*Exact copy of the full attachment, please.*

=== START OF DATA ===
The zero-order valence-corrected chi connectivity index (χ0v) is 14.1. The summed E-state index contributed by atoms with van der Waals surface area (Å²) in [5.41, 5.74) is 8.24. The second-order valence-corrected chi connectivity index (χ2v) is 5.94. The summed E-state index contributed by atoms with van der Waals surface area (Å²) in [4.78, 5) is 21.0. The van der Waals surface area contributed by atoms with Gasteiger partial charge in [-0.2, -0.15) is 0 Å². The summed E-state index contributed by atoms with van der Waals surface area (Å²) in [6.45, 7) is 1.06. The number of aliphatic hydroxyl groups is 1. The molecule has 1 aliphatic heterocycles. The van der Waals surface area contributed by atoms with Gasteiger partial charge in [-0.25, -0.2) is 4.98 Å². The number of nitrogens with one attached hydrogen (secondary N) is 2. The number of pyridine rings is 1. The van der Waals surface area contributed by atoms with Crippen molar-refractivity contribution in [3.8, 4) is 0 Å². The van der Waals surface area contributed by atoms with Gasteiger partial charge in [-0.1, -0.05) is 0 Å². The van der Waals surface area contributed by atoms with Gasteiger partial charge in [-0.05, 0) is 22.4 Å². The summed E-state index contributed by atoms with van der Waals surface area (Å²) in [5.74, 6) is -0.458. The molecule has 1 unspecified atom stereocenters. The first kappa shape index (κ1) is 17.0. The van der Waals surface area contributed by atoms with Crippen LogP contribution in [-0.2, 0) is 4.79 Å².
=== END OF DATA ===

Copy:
The zero-order valence-corrected chi connectivity index (χ0v) is 14.1. The summed E-state index contributed by atoms with van der Waals surface area (Å²) in [5.41, 5.74) is 8.24. The second-order valence-corrected chi connectivity index (χ2v) is 5.94. The summed E-state index contributed by atoms with van der Waals surface area (Å²) in [4.78, 5) is 21.0. The van der Waals surface area contributed by atoms with Gasteiger partial charge in [-0.2, -0.15) is 0 Å². The summed E-state index contributed by atoms with van der Waals surface area (Å²) in [6.45, 7) is 1.06. The number of aliphatic hydroxyl groups is 1. The molecule has 1 aliphatic heterocycles. The van der Waals surface area contributed by atoms with Gasteiger partial charge in [-0.25, -0.2) is 4.98 Å². The number of nitrogens with one attached hydrogen (secondary N) is 2. The number of pyridine rings is 1. The van der Waals surface area contributed by atoms with Crippen molar-refractivity contribution in [3.8, 4) is 0 Å². The van der Waals surface area contributed by atoms with Gasteiger partial charge in [-0.1, -0.05) is 0 Å². The van der Waals surface area contributed by atoms with Gasteiger partial charge in [-0.05, 0) is 22.4 Å². The summed E-state index contributed by atoms with van der Waals surface area (Å²) in [5.74, 6) is -0.458. The molecule has 1 unspecified atom stereocenters. The first kappa shape index (κ1) is 17.0. The van der Waals surface area contributed by atoms with Crippen LogP contribution in [-0.2, 0) is 4.79 Å².